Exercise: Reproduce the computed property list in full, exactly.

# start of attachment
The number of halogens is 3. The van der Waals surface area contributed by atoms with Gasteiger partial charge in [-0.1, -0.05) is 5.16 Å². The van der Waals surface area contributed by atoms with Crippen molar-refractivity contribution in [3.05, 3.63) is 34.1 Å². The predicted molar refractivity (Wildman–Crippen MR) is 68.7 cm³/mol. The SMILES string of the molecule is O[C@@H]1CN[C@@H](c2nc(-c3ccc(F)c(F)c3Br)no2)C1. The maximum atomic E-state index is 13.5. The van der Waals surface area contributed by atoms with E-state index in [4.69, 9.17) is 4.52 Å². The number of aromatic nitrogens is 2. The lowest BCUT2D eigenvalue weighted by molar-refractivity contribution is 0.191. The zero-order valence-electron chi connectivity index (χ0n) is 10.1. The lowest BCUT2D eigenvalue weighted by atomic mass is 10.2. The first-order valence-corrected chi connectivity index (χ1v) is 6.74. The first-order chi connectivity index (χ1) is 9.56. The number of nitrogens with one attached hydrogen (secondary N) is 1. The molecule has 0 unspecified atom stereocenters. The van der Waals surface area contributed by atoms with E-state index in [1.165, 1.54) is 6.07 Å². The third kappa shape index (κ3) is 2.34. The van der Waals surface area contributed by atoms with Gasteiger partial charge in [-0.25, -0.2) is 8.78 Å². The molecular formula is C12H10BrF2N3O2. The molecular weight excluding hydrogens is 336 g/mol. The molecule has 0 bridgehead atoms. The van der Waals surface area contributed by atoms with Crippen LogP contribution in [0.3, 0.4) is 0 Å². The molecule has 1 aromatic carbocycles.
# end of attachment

The number of halogens is 3. The van der Waals surface area contributed by atoms with Gasteiger partial charge in [-0.1, -0.05) is 5.16 Å². The van der Waals surface area contributed by atoms with Crippen molar-refractivity contribution in [3.05, 3.63) is 34.1 Å². The predicted molar refractivity (Wildman–Crippen MR) is 68.7 cm³/mol. The SMILES string of the molecule is O[C@@H]1CN[C@@H](c2nc(-c3ccc(F)c(F)c3Br)no2)C1. The maximum atomic E-state index is 13.5. The van der Waals surface area contributed by atoms with E-state index in [4.69, 9.17) is 4.52 Å². The number of aromatic nitrogens is 2. The lowest BCUT2D eigenvalue weighted by molar-refractivity contribution is 0.191. The zero-order valence-electron chi connectivity index (χ0n) is 10.1. The lowest BCUT2D eigenvalue weighted by atomic mass is 10.2. The first-order valence-corrected chi connectivity index (χ1v) is 6.74. The first-order chi connectivity index (χ1) is 9.56. The number of nitrogens with one attached hydrogen (secondary N) is 1. The molecule has 0 unspecified atom stereocenters. The van der Waals surface area contributed by atoms with E-state index in [1.165, 1.54) is 6.07 Å². The third kappa shape index (κ3) is 2.34. The van der Waals surface area contributed by atoms with Gasteiger partial charge in [-0.25, -0.2) is 8.78 Å². The molecular formula is C12H10BrF2N3O2. The molecular weight excluding hydrogens is 336 g/mol. The molecule has 0 bridgehead atoms. The van der Waals surface area contributed by atoms with Crippen LogP contribution in [0.3, 0.4) is 0 Å². The molecule has 1 aromatic carbocycles.